KL: Can you describe a little about the processes involved in creating these works?
JS: The differences between the two bodies of work are evident from concept, to execution, to installation. Tropical Abstract begins by finding inspiration in nature, from a fish, a flower, or the ocean’s waves. Vibrant Matter begins by investigating what I call ‘material dynamics of society.’ I like to pay attention to when and how people use ‘material’ phrases to describe their personal condition such as ‘I am fatigued,’ ‘I am constricted,’ ‘I am attracted to him,’ or ‘I want to take the path of least resistance.’ I then attempt to create processes in the studio that utilize these relational dynamics. I often have a general idea of what might happen, but cannot preconceive of the final outcome. Discovering the subtleties in my own sculpture is akin to discovering the details in nature, and is a true delight. I believe abstract sculpture plays an important role in encouraging creativity and interpretation. It may suggest many different things to a person and there is no right or wrong answer. Ten people may bring ten different interpretations to the piece.
KL: Which piece in the exhibition took the longest to create or presented the most challenges?
JS: Spectacled Parrot from the Tropical Abstract series was the most difficult to create. I began developing the idea for this work five years ago, so one could say that the entire process from conception to completion also took the longest. The process is detailed and laborious. Each of the colored ‘scales’ are a murrini (pl. murrine), a handmade piece of glass. Each begins with two colors layered together (transparent wine red and opaque azure blue), shaped into an oval, and then stretched to make ‘cane’. The cane is cut into cross-sections of murrine. The murrine are organized into a pattern, heated so that they fuse together, then rolled on the end of a blowpipe. After being encased in clear glass, they are blown into the sculptural form, the bottom of which is then flattened and polished. These steps take place over the course of a week.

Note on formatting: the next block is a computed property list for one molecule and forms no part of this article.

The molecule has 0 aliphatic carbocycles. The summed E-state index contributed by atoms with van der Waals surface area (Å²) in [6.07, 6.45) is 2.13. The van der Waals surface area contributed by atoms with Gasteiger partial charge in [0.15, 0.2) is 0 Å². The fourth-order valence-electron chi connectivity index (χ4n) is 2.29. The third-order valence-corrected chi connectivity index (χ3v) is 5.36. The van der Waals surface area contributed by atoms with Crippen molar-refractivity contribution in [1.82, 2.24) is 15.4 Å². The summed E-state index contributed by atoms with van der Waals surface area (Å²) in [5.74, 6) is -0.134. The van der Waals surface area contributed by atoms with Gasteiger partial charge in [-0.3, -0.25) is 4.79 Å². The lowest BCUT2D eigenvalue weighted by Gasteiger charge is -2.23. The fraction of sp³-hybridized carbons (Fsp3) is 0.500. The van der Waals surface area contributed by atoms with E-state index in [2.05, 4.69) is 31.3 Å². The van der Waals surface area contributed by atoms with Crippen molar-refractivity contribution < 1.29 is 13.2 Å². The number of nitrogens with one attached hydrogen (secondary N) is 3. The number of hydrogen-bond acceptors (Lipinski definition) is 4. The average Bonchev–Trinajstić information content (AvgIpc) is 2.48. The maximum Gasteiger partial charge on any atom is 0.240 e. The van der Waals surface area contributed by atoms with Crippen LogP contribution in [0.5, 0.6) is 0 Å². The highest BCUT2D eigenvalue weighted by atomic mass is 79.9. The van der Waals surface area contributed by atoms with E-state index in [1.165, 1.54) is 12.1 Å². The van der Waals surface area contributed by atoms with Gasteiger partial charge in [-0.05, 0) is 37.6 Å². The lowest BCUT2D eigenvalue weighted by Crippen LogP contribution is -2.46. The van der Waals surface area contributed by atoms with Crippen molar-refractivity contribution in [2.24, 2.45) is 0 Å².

Jonathan Swanz, Spectacled Parrot, 2019, glass
KL: How does your current work compare with your earlier work?
JS: I feel much more connected to my work now. Earlier in my career I studied with master artists to develop my skills. The pieces I produced were more like technical exercises, while my current sculpture feels like an extension of myself as an artist.
KL: Do you see common threads continuing through your career?